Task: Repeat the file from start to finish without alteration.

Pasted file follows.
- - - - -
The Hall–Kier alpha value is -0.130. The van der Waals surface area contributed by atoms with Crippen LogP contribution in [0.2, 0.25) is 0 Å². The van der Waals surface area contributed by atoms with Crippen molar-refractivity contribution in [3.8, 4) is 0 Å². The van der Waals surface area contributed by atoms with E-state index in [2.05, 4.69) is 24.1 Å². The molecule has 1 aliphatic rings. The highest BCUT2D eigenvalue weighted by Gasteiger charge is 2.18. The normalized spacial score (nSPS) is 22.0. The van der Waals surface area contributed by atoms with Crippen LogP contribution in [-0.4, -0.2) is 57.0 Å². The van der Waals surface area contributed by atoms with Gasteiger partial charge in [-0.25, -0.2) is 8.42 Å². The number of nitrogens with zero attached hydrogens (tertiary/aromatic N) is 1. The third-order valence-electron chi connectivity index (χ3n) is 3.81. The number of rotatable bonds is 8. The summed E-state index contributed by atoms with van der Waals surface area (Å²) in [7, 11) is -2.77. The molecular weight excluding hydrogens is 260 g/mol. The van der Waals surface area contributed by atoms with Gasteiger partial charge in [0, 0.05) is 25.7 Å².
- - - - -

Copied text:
The Hall–Kier alpha value is -0.130. The van der Waals surface area contributed by atoms with Crippen LogP contribution in [0.2, 0.25) is 0 Å². The van der Waals surface area contributed by atoms with Crippen molar-refractivity contribution in [3.8, 4) is 0 Å². The van der Waals surface area contributed by atoms with E-state index in [2.05, 4.69) is 24.1 Å². The molecule has 1 aliphatic rings. The highest BCUT2D eigenvalue weighted by Gasteiger charge is 2.18. The normalized spacial score (nSPS) is 22.0. The van der Waals surface area contributed by atoms with Crippen LogP contribution in [-0.4, -0.2) is 57.0 Å². The van der Waals surface area contributed by atoms with Gasteiger partial charge in [-0.25, -0.2) is 8.42 Å². The number of nitrogens with zero attached hydrogens (tertiary/aromatic N) is 1. The third-order valence-electron chi connectivity index (χ3n) is 3.81. The number of rotatable bonds is 8. The summed E-state index contributed by atoms with van der Waals surface area (Å²) in [7, 11) is -2.77. The molecular weight excluding hydrogens is 260 g/mol. The van der Waals surface area contributed by atoms with Gasteiger partial charge in [0, 0.05) is 25.7 Å².